How Sweet the Sound

Mississippi boy Elvis Presley’s “Ultimate Gospel” album is a favorite in the gospel genre.

Mississippi boy Elvis Presley’s “Ultimate Gospel” album is a favorite in the gospel genre. Courtesy Solar Music Group

I was raised in a family filled with gospel music and musicians. Daddy sang in the church choir, and Mama played the piano at church (and still does). And while we moaned and groaned and came up with every excuse in the book not to, my older sister Tatia and I were forcefully encouraged to sing in our church choir as teenagers. There were many road trips and Sunday mornings headed to and from church that Daddy would have J.D. Sumner and The Stamps, The Statler Brothers' gospel records or the Happy Goodman Family playing.

My great-grandfather, S.L. Long, was a gospel songwriter, and my second cousin, Glen Calcote, has been writing and arranging gospel music for as long as I can remember. And even my 15-year-old cousin triplets, Embry, Logan and Christian Long, play for churches and revivals in north Mississippi.

For years, I loathed listening to gospel music because, you see, I was way too cool for such noise and, plus, I wanted to be the rocker of the family (a part of me still does.) But, as a now older and more musically appreciative Natalie, I've come to enjoy gospel music not just from the old, faded Cokesbury hymns we sang from years ago, but from all religions. It also fascinates me how others use various forms of music to worship.

In recent years, I've had the opportunity to visit many churches. My "adopted" family, the Fradys and the Waldons, are Church of Christ members, and in their worship they use no musical instruments, yet everyone makes a cheerful noise as if there were a 50-piece band behind them. Many of the churches I visited had enormous choirs and assorted instruments they used instead of the traditional piano and organ. But none of this seemed to affect the joy they received from music being made and played around them.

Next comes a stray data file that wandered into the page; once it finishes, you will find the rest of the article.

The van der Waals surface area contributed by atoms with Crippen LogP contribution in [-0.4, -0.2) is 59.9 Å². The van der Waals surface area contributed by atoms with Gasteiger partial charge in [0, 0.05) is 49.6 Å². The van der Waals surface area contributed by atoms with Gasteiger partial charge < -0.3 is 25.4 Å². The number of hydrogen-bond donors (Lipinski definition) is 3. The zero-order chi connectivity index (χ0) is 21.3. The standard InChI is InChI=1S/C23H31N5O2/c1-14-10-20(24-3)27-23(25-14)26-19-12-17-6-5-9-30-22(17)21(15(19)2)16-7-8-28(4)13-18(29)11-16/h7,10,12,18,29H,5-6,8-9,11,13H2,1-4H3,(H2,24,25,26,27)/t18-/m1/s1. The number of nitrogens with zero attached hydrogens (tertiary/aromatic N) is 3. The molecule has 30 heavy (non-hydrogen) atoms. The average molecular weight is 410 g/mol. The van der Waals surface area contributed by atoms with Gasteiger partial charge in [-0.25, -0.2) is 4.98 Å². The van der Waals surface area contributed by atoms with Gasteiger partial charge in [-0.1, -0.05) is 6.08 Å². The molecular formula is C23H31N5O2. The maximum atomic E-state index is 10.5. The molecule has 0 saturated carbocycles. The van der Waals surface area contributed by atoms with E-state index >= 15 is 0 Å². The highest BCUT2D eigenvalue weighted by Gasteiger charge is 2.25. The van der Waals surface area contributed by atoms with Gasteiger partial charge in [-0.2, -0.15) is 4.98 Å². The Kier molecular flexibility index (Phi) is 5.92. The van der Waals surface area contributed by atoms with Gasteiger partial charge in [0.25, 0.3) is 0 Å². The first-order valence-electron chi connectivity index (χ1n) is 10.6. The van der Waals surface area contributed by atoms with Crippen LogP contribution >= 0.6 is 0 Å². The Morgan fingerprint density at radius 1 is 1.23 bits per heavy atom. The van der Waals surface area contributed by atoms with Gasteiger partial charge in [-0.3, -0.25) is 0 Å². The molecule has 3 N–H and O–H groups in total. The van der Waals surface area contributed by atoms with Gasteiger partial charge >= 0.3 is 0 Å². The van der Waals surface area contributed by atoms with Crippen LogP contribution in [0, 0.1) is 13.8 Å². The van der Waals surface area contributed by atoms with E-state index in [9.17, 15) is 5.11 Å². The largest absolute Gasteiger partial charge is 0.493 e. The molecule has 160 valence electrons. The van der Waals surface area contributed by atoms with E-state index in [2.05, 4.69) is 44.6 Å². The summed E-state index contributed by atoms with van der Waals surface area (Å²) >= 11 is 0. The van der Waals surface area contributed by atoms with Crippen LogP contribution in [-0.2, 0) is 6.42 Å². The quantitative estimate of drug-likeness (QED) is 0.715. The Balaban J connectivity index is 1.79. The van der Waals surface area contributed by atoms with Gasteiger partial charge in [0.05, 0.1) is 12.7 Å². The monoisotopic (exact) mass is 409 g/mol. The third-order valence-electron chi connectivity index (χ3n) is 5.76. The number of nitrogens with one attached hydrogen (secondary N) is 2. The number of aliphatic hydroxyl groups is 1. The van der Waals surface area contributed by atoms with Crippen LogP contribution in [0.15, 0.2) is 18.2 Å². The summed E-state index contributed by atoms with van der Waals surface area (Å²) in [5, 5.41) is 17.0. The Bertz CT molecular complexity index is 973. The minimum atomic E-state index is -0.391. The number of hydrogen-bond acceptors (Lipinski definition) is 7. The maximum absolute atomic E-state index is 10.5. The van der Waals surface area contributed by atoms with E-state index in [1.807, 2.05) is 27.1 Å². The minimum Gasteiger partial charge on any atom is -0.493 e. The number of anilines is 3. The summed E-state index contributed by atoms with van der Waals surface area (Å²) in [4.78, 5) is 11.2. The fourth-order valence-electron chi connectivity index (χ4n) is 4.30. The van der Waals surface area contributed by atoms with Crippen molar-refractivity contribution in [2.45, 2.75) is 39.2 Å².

Two weeks ago I attended the Joel Osteen program held at the Mississippi Coliseum. His "Night of Hope" praise band was amazing--once they had you on your feet, you stayed there. They had many instruments and musicians onstage, and everyone was feeling it. It seemed almost like I was at a rock concert, except the only thing passed around for people to share was a collection plate, and instead of "Freebird," I heard "Amen."

I attended Wells Church (2019 Bailey Ave.) at the early service last Sunday. While quite a few less were in attendance compared to the thousands that were at Joel Osteen's, our small church service attendees felt the same passion, even though we didn't have any roadies, pyrotechnic crew or a whole band playing. It makes me understand the power of music more, now that I'm actually paying attention to it. It's not the genre of music, the band, or sometimes even the artists that make music matter to people--it's the way it makes them feel, inspiring them to do something or to endure whatever sadness they're dealing with in life. And that's music to my ears.

If you get a chance, check out my favorite gospel albums (some are a mixture of gospel and Americana songs):

"Oh Brother, Where Art Thou" soundtrack (Mercury Records)

The Isaacs—"Stand Still" (Horizon Records)

Johnny Cash—"The Gospel Road" (Columbia Records)

Nitty Gritty Dirt Band—"Will The Circle Be Unbroken" (EMI America)

Elvis Presley—"Elvis: Ultimate Gospel" (Solar Music Group)

Mississippi Mass Choir—"Greatest Hits" (Malaco Records)

Amazing Grace—"A Country Salute to Gospel Vol. 1-3" (Sparrow Records)

The Statler Brothers—"Today's Gospel Favorites" (Heartland)


Use the comment form below to begin a discussion about this content.

Sign in to comment